The quantum physicist Erwin Schrödinger saw the secret of life in an aperiodic crystal, and this is the basis for Deacon's third level, where “a difference that makes a difference” emerges as purposeful. Deacon ponders the role of ATP (adenosine triphosphate) monomers in energy transfer and their role in polymers like RNA and DNA, where the nucleotide arrangements can store information about constraints. He asks whether the order of nucleotides might create adjacent sites that enhance the closeness of certain molecules and thus increase their rate of interaction. This would constitute information in an organism that makes a difference in the external environment, an autocatalytic capability to recruit needed resources. Such a capability might have been a precursor to the genetic code.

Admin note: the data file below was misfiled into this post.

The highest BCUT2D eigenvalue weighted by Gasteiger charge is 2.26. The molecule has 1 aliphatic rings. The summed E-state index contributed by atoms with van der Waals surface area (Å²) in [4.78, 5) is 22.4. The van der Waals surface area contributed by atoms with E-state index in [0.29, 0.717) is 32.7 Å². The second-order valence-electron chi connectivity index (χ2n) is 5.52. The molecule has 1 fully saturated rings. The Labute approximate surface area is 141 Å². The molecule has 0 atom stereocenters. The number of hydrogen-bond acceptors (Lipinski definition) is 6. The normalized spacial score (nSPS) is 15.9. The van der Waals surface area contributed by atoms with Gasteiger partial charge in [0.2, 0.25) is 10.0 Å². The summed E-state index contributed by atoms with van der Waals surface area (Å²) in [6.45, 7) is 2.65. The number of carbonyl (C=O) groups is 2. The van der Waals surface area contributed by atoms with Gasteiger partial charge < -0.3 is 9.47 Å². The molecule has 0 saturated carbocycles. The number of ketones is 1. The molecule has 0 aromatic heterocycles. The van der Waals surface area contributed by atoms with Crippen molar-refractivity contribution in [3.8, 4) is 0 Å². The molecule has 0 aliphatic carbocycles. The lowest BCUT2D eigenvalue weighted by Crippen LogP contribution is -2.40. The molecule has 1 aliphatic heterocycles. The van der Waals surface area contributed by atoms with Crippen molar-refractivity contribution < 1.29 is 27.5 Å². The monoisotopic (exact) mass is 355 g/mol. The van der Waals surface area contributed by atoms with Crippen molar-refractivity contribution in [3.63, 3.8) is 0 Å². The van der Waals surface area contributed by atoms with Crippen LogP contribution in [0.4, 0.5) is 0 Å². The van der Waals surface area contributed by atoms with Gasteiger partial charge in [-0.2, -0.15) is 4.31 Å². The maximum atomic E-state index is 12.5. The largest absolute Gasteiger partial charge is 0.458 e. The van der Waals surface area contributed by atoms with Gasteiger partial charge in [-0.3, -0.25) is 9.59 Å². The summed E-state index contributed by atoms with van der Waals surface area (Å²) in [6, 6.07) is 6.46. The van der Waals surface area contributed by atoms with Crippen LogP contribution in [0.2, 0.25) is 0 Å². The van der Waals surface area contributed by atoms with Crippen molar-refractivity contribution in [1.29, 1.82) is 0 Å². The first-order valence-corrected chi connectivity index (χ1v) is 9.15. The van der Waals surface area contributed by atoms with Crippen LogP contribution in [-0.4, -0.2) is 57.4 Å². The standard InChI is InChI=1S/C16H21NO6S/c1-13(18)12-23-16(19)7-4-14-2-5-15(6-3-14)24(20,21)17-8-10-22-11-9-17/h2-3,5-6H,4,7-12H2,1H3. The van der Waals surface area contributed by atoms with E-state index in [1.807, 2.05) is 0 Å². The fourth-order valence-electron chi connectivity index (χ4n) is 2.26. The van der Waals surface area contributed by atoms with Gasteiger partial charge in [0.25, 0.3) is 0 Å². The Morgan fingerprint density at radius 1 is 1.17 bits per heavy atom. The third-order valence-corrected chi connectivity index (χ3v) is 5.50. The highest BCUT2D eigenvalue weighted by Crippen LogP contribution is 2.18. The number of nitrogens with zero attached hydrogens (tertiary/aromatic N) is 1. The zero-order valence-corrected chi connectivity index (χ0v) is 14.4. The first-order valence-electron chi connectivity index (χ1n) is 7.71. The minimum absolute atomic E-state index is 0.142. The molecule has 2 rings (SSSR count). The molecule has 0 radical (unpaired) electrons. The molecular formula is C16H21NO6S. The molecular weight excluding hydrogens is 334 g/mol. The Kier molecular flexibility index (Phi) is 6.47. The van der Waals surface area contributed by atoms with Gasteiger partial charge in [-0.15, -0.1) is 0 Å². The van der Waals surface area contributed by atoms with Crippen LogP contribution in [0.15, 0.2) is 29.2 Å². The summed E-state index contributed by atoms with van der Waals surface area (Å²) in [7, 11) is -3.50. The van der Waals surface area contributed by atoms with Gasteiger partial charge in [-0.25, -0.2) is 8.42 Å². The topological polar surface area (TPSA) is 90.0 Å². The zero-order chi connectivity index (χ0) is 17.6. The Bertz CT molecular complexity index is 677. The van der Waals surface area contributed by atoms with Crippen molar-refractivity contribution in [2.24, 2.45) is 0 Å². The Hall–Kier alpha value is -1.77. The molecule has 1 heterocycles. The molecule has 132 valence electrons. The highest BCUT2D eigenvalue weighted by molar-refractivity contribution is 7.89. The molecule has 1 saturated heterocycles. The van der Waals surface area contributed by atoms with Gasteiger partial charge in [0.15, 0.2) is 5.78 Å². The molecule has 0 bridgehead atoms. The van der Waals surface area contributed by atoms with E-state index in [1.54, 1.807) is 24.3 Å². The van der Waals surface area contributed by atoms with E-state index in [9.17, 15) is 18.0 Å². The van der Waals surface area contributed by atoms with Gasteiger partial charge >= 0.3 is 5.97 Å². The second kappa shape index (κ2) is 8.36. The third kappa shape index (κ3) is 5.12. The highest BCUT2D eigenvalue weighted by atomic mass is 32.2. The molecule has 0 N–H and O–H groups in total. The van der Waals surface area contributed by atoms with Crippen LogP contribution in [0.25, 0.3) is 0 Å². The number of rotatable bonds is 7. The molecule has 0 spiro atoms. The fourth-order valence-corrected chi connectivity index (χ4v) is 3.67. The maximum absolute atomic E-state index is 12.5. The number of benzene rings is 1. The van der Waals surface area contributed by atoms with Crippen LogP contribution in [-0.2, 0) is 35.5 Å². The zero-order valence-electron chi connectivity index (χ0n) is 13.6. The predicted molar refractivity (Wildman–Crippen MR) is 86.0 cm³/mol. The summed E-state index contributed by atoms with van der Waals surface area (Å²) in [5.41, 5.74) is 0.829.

Deacon crafts an ingenious model for a minimal “autogenic” system that has a teleonomic (purposeful) character, with properties that might be discovered some day to have existed in forms of protolife. His simplest “autogen” combines an autocatalytic capability with a self-assembly property like that in lipid membranes, which could act to conserve the catalyzed resources inside a protocell.
Autocatalysis and self-assembly are examples of morphodynamic processes that combine to produce the third-level, teleodynamics. Note that Deacon's simplest autogen need not replicate immediately. Like the near-life of a virus, it lacks a metabolic cycle and does not maintain its “species” with regular reproduction. But insofar as it stores information, it has a primitive ability to break into parts that could later produce similar wholes in the right environment. And the teleonomic information might suffer accidental changes that produce a kind of natural selection.